Cinderella Man had some ominous press. Critics described the film as “schmaltz” and a “tear-jerker.” The movie’s ads claim that “When America was on its knees, he brought us to our feet,” which leaves us with little room to do anything but cheer in advance. The film’s trailer emphasized how depression-era people found Crowe’s character James J. Braddock an “inspiration.” With all this kind of ersatz clichéd Rocky triumph-of-the-human-spirit hoopla, how could the film be any good?
Oddly, I liked Cinderella Man mostly because of its acting, but also because there’s enough Depression-era desperation to make the melodrama seem earned. The story begins with James J. Braddock doing quite well as a middling-level boxer knocking out guys in
Now, this may sound like sentimental claptrap, but somehow Russell Crowe’s surefooted relaxed acting with the help of the excellent support of Paul Giametti as his roly-poly manager and agent Joe Gould, the film works. While the boxing profession is never glorified, Braddock finds that he prefers fighting someone in a ring to taking on a perverse fate that deprives him of the ability to earn a wage. After some time has passed, Joe Gould lucks onto one last fight for Jim because no one else would take on a fighter without time to train. On an empty stomach, Jim abruptly gulps down some hash in the dressing room and comes up with a brand new one-two punch that freakishly defeats his opponent, which ultimately sets him up to fight his way back into prominence. Given his recent poverty, the press picks up on his story, the unemployed find themselves rooting for their man, and Jim further cements his mythical status by returning to the government the money he claimed on welfare. Naturally, Mae is torn between pride for her husband and concern for his health as he moves toward a fight with heavy-weight champion Max Baer (hulking Tim Curry lookalike Craig Bierko) who has already killed two men by knocking their brains loose in the ring.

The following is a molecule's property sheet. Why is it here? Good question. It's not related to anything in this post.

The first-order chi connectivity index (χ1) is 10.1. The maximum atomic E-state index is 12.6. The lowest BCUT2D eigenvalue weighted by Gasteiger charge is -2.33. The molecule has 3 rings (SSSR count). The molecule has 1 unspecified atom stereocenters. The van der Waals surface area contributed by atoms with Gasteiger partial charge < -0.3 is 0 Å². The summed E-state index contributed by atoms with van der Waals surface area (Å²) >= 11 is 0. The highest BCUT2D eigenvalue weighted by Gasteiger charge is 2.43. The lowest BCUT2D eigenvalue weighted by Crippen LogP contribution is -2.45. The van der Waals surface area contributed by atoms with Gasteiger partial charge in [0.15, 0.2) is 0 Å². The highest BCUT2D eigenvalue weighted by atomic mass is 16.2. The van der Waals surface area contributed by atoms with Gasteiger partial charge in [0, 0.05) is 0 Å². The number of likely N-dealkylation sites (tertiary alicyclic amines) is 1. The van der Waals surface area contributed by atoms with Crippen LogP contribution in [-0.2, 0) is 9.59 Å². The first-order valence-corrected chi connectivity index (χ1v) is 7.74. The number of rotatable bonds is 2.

Does the movie pull on the heart-strings by shamelessly cutting back to Zellweger’s concerned face and the cute kids during boxing scenes? Yes. Does the film include the obligatory Rocky training montage? Yes. Does director Ron Howard emphasize every injury even to the point of including x-ray footage of ribs cracking and Crowe grimacing? Yes, again. Is there a fairy-tale aspect to the whole thing? Is there an obligatory Irish priest? Of course. Yet, thanks to its sustained tensions, Cinderella Man remains a contender amongst boxing movies.